Lebanon’s Beirut Stock Exchange (BSE) showed signs of a rebound after benchmark the Blom Stock Index closed at 1225.60 on 7 December, the highest level seen since June this year, but the market is far from recovery, shedding 20.6 basis points on 12 December to close at 1205 points.
“It does not represent any trends, it hardly constitutes a reversal of previous trends of stagnation or low volumes,” says Nassib Ghobril, head of economic research and analysis at Lebanon’s Byblos Bank.
The increase was helped by a growth in real-estate firm Solidere’s stocks, the largest listed company on the exchange. Solidere’s shares have risen about 20 per cent since November.
The BSE suffers from a lack of liquidity and, so far this year, there has been very little activity on the market as investor appetite, particularly from the Gulf, has dwindled.
The performance of the BSE is reflective of the wider regional and global movements. Since the beginning of the year, the main index has fallen about 21 per cent, the third-worst performing in the Arab world.
“The movement of the stock market in Lebanon is tied to political sentiment and developments a lot more than the performance of the economy and the performance of the listed companies. A lot of them are posting profits, but there is still a decline in their stock and share price,” says Ghobril.
The instability in Syria has added further strain to the BSE. Lebanon voted against imposing further sanctions on Syria due to the knock-on effects it would have on the country.
Most of Lebanon’s banks, which dominate the stock exchange, have faced a difficult year. Many of the banks have operations in Syria and also in places such as Jordan and Egypt, where the economy has come to a near standstill.
They have faced further downfall after US-based ratings agency Moody’s lowered its outlook on the Lebanese banking sector to negative from stable on 5 December.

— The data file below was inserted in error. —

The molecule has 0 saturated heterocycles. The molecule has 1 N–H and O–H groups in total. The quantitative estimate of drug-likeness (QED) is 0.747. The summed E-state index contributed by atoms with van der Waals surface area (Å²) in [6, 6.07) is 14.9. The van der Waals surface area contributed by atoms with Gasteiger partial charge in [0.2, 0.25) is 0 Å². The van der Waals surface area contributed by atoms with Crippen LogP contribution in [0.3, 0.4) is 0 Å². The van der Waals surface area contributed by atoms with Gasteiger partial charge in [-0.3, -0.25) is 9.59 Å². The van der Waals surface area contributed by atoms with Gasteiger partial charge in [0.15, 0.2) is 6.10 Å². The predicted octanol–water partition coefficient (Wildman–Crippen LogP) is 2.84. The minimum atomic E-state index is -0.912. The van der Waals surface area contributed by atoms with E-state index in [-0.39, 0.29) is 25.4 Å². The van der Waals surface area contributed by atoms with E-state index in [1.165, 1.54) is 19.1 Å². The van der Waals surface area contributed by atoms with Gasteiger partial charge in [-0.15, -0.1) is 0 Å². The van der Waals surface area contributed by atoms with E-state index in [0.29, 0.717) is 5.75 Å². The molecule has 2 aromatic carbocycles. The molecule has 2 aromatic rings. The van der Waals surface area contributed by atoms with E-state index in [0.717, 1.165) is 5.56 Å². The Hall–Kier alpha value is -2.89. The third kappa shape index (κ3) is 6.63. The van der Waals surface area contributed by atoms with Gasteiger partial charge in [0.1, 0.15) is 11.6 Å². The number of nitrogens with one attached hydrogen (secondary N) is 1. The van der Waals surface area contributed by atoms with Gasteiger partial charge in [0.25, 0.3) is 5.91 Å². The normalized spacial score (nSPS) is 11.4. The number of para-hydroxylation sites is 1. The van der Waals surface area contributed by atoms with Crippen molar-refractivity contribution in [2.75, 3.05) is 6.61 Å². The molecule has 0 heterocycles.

Lebanon’s largest lender, Bank Audi, saw its shares fall 1 per cent in the week ending 9 December to $5.82. Blom Bank lost 1.9 per cent to $1.60 and Byblos Bank lost 1.23 per cent to $7.75.
The decision for the downgrade was attributed to the slowdown in the Lebanese economy, which has stemmed from a weakened domestic operating environment that has put increased pressure on performance.
Barclays Capital has forecast real gross domestic product (GDP) growth at 1.8 per cent for 2011. There does seem to be some hope, as real GDP growth for 2012 has been predicted at 3.6 per cent.
“The stock market is small, we only have 12 listed companies. To increase volume and generate demand the government needs to list state-owned assets,” says Ghobril.
Plans to privatise the two mobile operators and the national carrier Middle East Airlines continue to be postponed. There is some hope, however. Now that parliament has passed the Capital Markets Law, there is hope that an independent regulatory body will be established to help revive the BSE and encourage more companies to list.